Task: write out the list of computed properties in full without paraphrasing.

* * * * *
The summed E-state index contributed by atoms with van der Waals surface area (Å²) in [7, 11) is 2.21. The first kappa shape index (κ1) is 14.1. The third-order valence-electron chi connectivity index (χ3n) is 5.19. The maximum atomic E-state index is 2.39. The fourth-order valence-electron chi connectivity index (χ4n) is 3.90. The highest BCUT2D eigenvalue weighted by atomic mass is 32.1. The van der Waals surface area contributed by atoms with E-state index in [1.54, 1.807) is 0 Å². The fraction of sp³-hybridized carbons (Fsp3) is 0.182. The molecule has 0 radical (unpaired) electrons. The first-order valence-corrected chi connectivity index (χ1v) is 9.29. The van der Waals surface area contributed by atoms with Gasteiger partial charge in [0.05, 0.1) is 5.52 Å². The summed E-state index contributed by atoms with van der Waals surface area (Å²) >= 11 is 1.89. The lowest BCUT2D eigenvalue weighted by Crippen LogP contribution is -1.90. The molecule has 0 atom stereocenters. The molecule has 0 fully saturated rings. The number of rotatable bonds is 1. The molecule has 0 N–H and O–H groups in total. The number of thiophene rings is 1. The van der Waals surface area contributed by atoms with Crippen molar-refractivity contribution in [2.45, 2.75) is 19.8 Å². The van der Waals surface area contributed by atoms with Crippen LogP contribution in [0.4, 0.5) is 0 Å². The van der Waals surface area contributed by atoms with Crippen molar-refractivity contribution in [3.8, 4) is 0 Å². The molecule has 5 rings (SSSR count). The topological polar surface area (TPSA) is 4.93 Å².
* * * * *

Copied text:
The summed E-state index contributed by atoms with van der Waals surface area (Å²) in [7, 11) is 2.21. The first kappa shape index (κ1) is 14.1. The third-order valence-electron chi connectivity index (χ3n) is 5.19. The maximum atomic E-state index is 2.39. The fourth-order valence-electron chi connectivity index (χ4n) is 3.90. The highest BCUT2D eigenvalue weighted by atomic mass is 32.1. The van der Waals surface area contributed by atoms with E-state index in [1.54, 1.807) is 0 Å². The fraction of sp³-hybridized carbons (Fsp3) is 0.182. The molecule has 0 radical (unpaired) electrons. The first-order valence-corrected chi connectivity index (χ1v) is 9.29. The van der Waals surface area contributed by atoms with Gasteiger partial charge in [0.05, 0.1) is 5.52 Å². The summed E-state index contributed by atoms with van der Waals surface area (Å²) >= 11 is 1.89. The lowest BCUT2D eigenvalue weighted by Crippen LogP contribution is -1.90. The molecule has 0 atom stereocenters. The molecule has 0 fully saturated rings. The number of rotatable bonds is 1. The molecule has 0 N–H and O–H groups in total. The number of thiophene rings is 1. The van der Waals surface area contributed by atoms with Crippen molar-refractivity contribution in [2.45, 2.75) is 19.8 Å². The van der Waals surface area contributed by atoms with Crippen LogP contribution in [0.4, 0.5) is 0 Å². The van der Waals surface area contributed by atoms with Crippen molar-refractivity contribution in [3.8, 4) is 0 Å². The molecule has 5 rings (SSSR count). The topological polar surface area (TPSA) is 4.93 Å².